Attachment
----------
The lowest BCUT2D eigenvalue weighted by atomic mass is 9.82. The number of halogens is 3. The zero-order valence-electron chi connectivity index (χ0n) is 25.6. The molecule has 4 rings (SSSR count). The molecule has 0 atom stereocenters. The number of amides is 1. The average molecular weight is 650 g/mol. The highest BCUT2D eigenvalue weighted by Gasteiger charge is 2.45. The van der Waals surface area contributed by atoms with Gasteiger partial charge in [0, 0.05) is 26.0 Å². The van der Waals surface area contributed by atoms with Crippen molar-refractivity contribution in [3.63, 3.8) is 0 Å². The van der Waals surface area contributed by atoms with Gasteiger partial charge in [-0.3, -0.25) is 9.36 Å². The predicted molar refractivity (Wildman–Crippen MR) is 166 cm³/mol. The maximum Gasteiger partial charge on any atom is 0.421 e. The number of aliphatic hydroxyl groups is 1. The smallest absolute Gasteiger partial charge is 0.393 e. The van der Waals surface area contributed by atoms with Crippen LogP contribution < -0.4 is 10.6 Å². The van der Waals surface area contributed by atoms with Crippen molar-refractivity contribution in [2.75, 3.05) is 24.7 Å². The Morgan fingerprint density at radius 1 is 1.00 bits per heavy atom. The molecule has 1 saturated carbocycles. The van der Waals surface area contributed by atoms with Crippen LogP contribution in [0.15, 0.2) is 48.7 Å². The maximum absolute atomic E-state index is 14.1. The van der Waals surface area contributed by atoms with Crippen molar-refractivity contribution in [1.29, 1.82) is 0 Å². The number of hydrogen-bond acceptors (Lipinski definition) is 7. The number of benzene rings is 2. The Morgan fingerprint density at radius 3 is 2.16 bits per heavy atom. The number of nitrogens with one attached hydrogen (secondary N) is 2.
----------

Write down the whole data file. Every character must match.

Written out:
The lowest BCUT2D eigenvalue weighted by atomic mass is 9.82. The number of halogens is 3. The zero-order valence-electron chi connectivity index (χ0n) is 25.6. The molecule has 4 rings (SSSR count). The molecule has 0 atom stereocenters. The number of amides is 1. The average molecular weight is 650 g/mol. The highest BCUT2D eigenvalue weighted by Gasteiger charge is 2.45. The van der Waals surface area contributed by atoms with Gasteiger partial charge in [0, 0.05) is 26.0 Å². The van der Waals surface area contributed by atoms with Crippen molar-refractivity contribution in [3.63, 3.8) is 0 Å². The van der Waals surface area contributed by atoms with Gasteiger partial charge in [-0.3, -0.25) is 9.36 Å². The predicted molar refractivity (Wildman–Crippen MR) is 166 cm³/mol. The maximum Gasteiger partial charge on any atom is 0.421 e. The number of aliphatic hydroxyl groups is 1. The smallest absolute Gasteiger partial charge is 0.393 e. The van der Waals surface area contributed by atoms with Crippen LogP contribution < -0.4 is 10.6 Å². The van der Waals surface area contributed by atoms with Crippen molar-refractivity contribution in [2.75, 3.05) is 24.7 Å². The Morgan fingerprint density at radius 1 is 1.00 bits per heavy atom. The molecule has 1 saturated carbocycles. The van der Waals surface area contributed by atoms with Crippen LogP contribution in [0.15, 0.2) is 48.7 Å². The maximum absolute atomic E-state index is 14.1. The van der Waals surface area contributed by atoms with Crippen molar-refractivity contribution in [1.29, 1.82) is 0 Å². The number of hydrogen-bond acceptors (Lipinski definition) is 7. The number of benzene rings is 2. The Morgan fingerprint density at radius 3 is 2.16 bits per heavy atom. The number of nitrogens with one attached hydrogen (secondary N) is 2.